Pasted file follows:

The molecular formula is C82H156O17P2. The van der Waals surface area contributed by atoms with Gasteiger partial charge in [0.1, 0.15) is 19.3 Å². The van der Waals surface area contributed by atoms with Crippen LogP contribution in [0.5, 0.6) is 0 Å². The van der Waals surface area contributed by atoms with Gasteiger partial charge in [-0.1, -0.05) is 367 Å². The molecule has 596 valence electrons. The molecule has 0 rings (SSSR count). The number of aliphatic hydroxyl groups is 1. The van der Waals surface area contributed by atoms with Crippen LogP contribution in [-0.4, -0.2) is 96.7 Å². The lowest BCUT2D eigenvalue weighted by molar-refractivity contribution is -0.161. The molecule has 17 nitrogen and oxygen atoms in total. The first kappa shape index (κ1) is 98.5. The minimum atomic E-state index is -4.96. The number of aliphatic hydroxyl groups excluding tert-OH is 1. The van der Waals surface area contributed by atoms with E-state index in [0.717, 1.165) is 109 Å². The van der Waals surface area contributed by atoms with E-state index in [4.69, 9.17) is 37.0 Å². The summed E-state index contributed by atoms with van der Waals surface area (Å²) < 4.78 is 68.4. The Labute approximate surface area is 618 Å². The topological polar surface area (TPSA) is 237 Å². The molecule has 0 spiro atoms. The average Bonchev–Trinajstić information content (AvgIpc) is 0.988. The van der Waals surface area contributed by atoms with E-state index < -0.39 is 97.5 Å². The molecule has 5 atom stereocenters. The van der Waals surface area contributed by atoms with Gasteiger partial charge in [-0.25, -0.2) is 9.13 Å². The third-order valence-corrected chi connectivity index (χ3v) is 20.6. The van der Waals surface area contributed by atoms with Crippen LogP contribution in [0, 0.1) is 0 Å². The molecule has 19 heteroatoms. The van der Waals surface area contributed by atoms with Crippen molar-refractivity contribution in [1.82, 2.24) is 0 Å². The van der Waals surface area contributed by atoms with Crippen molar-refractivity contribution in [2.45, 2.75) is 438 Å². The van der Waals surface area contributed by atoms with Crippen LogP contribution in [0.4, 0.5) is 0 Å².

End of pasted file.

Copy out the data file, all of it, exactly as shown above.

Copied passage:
The molecular formula is C82H156O17P2. The van der Waals surface area contributed by atoms with Gasteiger partial charge in [0.1, 0.15) is 19.3 Å². The van der Waals surface area contributed by atoms with Crippen LogP contribution in [0.5, 0.6) is 0 Å². The van der Waals surface area contributed by atoms with Gasteiger partial charge in [-0.1, -0.05) is 367 Å². The molecule has 596 valence electrons. The molecule has 0 rings (SSSR count). The number of aliphatic hydroxyl groups is 1. The van der Waals surface area contributed by atoms with Crippen LogP contribution in [-0.4, -0.2) is 96.7 Å². The lowest BCUT2D eigenvalue weighted by molar-refractivity contribution is -0.161. The molecule has 17 nitrogen and oxygen atoms in total. The first kappa shape index (κ1) is 98.5. The minimum atomic E-state index is -4.96. The number of aliphatic hydroxyl groups excluding tert-OH is 1. The van der Waals surface area contributed by atoms with E-state index in [0.717, 1.165) is 109 Å². The van der Waals surface area contributed by atoms with E-state index in [4.69, 9.17) is 37.0 Å². The summed E-state index contributed by atoms with van der Waals surface area (Å²) < 4.78 is 68.4. The Labute approximate surface area is 618 Å². The topological polar surface area (TPSA) is 237 Å². The molecule has 0 spiro atoms. The average Bonchev–Trinajstić information content (AvgIpc) is 0.988. The van der Waals surface area contributed by atoms with E-state index < -0.39 is 97.5 Å². The molecule has 5 atom stereocenters. The van der Waals surface area contributed by atoms with Gasteiger partial charge in [-0.25, -0.2) is 9.13 Å². The third-order valence-corrected chi connectivity index (χ3v) is 20.6. The van der Waals surface area contributed by atoms with Crippen LogP contribution in [0, 0.1) is 0 Å². The molecule has 19 heteroatoms. The van der Waals surface area contributed by atoms with Crippen molar-refractivity contribution in [1.82, 2.24) is 0 Å². The van der Waals surface area contributed by atoms with Crippen molar-refractivity contribution in [2.45, 2.75) is 438 Å². The van der Waals surface area contributed by atoms with Crippen LogP contribution in [0.4, 0.5) is 0 Å².